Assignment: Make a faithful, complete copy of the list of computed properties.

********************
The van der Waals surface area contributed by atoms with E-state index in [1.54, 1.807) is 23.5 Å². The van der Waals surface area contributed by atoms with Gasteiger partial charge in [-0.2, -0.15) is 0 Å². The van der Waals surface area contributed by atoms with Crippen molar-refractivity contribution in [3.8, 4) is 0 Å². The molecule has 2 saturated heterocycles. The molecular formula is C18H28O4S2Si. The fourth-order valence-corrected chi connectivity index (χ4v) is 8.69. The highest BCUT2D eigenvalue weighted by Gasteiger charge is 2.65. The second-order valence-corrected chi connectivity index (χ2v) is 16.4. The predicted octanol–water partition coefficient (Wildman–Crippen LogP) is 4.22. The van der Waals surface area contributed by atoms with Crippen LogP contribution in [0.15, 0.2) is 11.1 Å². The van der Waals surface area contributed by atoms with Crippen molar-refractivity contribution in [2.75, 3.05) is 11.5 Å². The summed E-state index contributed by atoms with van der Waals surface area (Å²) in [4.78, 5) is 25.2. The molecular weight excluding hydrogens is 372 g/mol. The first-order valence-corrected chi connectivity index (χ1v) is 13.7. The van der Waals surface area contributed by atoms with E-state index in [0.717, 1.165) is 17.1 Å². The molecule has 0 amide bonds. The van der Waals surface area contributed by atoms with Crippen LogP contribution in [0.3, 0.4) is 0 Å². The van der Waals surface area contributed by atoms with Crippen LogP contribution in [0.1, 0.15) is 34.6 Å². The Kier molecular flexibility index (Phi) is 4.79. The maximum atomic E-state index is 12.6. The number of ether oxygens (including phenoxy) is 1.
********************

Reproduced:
The van der Waals surface area contributed by atoms with E-state index in [1.54, 1.807) is 23.5 Å². The van der Waals surface area contributed by atoms with Gasteiger partial charge in [-0.2, -0.15) is 0 Å². The van der Waals surface area contributed by atoms with Crippen molar-refractivity contribution in [3.8, 4) is 0 Å². The molecule has 2 saturated heterocycles. The molecular formula is C18H28O4S2Si. The fourth-order valence-corrected chi connectivity index (χ4v) is 8.69. The highest BCUT2D eigenvalue weighted by Gasteiger charge is 2.65. The second-order valence-corrected chi connectivity index (χ2v) is 16.4. The predicted octanol–water partition coefficient (Wildman–Crippen LogP) is 4.22. The van der Waals surface area contributed by atoms with Crippen LogP contribution in [0.15, 0.2) is 11.1 Å². The van der Waals surface area contributed by atoms with Crippen molar-refractivity contribution in [2.75, 3.05) is 11.5 Å². The summed E-state index contributed by atoms with van der Waals surface area (Å²) in [4.78, 5) is 25.2. The molecular weight excluding hydrogens is 372 g/mol. The first-order valence-corrected chi connectivity index (χ1v) is 13.7. The van der Waals surface area contributed by atoms with E-state index in [0.717, 1.165) is 17.1 Å². The molecule has 0 amide bonds. The van der Waals surface area contributed by atoms with Crippen LogP contribution in [0.3, 0.4) is 0 Å². The van der Waals surface area contributed by atoms with Crippen LogP contribution in [0.1, 0.15) is 34.6 Å². The Kier molecular flexibility index (Phi) is 4.79. The maximum atomic E-state index is 12.6. The number of ether oxygens (including phenoxy) is 1.